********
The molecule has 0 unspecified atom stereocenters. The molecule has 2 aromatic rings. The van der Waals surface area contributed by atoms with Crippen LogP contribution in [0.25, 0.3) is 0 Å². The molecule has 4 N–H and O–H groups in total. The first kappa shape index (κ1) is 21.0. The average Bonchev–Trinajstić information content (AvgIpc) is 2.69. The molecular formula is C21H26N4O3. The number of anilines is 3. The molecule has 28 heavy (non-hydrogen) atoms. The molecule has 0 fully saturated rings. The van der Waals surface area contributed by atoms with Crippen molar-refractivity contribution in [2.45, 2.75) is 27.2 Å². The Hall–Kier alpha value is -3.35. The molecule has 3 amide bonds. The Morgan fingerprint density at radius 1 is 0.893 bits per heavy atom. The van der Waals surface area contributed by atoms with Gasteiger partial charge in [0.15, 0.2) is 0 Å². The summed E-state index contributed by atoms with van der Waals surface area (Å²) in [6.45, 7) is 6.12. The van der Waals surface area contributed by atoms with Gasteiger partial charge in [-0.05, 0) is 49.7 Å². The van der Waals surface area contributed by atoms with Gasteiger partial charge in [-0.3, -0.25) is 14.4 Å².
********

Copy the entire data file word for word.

The molecule has 0 unspecified atom stereocenters. The molecule has 2 aromatic rings. The van der Waals surface area contributed by atoms with Crippen LogP contribution in [0.25, 0.3) is 0 Å². The molecule has 4 N–H and O–H groups in total. The first kappa shape index (κ1) is 21.0. The average Bonchev–Trinajstić information content (AvgIpc) is 2.69. The molecular formula is C21H26N4O3. The number of anilines is 3. The molecule has 28 heavy (non-hydrogen) atoms. The molecule has 0 fully saturated rings. The van der Waals surface area contributed by atoms with Crippen molar-refractivity contribution in [2.45, 2.75) is 27.2 Å². The Hall–Kier alpha value is -3.35. The molecule has 3 amide bonds. The Morgan fingerprint density at radius 1 is 0.893 bits per heavy atom. The van der Waals surface area contributed by atoms with Gasteiger partial charge in [0.15, 0.2) is 0 Å². The summed E-state index contributed by atoms with van der Waals surface area (Å²) in [6.45, 7) is 6.12. The van der Waals surface area contributed by atoms with Gasteiger partial charge in [-0.05, 0) is 49.7 Å². The van der Waals surface area contributed by atoms with Gasteiger partial charge in [-0.3, -0.25) is 14.4 Å².